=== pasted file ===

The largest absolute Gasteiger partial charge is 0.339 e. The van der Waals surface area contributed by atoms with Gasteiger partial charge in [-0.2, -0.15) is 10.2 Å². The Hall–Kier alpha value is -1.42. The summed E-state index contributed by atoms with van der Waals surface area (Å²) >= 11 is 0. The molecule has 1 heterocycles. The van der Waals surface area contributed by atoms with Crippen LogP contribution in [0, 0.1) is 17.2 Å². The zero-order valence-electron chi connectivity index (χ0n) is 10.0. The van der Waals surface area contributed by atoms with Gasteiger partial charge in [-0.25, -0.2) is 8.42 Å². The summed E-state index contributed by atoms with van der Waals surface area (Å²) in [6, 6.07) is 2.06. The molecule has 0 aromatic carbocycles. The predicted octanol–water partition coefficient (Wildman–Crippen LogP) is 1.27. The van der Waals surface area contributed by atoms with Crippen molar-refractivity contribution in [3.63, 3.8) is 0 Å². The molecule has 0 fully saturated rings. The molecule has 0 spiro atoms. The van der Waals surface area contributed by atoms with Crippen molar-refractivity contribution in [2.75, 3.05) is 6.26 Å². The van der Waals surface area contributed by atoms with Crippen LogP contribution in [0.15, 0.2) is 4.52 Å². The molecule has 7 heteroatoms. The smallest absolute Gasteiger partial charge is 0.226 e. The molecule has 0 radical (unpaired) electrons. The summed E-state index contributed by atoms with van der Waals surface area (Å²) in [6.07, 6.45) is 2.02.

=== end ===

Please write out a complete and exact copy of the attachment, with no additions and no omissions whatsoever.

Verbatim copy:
The largest absolute Gasteiger partial charge is 0.339 e. The van der Waals surface area contributed by atoms with Gasteiger partial charge in [-0.2, -0.15) is 10.2 Å². The Hall–Kier alpha value is -1.42. The summed E-state index contributed by atoms with van der Waals surface area (Å²) >= 11 is 0. The molecule has 1 heterocycles. The van der Waals surface area contributed by atoms with Crippen LogP contribution in [0, 0.1) is 17.2 Å². The zero-order valence-electron chi connectivity index (χ0n) is 10.0. The van der Waals surface area contributed by atoms with Gasteiger partial charge in [-0.25, -0.2) is 8.42 Å². The summed E-state index contributed by atoms with van der Waals surface area (Å²) in [6, 6.07) is 2.06. The molecule has 0 aromatic carbocycles. The predicted octanol–water partition coefficient (Wildman–Crippen LogP) is 1.27. The van der Waals surface area contributed by atoms with Crippen molar-refractivity contribution in [3.63, 3.8) is 0 Å². The molecule has 0 fully saturated rings. The molecule has 0 spiro atoms. The van der Waals surface area contributed by atoms with Crippen molar-refractivity contribution in [2.75, 3.05) is 6.26 Å². The van der Waals surface area contributed by atoms with Crippen LogP contribution in [0.15, 0.2) is 4.52 Å². The molecule has 7 heteroatoms. The smallest absolute Gasteiger partial charge is 0.226 e. The molecule has 0 radical (unpaired) electrons. The summed E-state index contributed by atoms with van der Waals surface area (Å²) in [6.07, 6.45) is 2.02.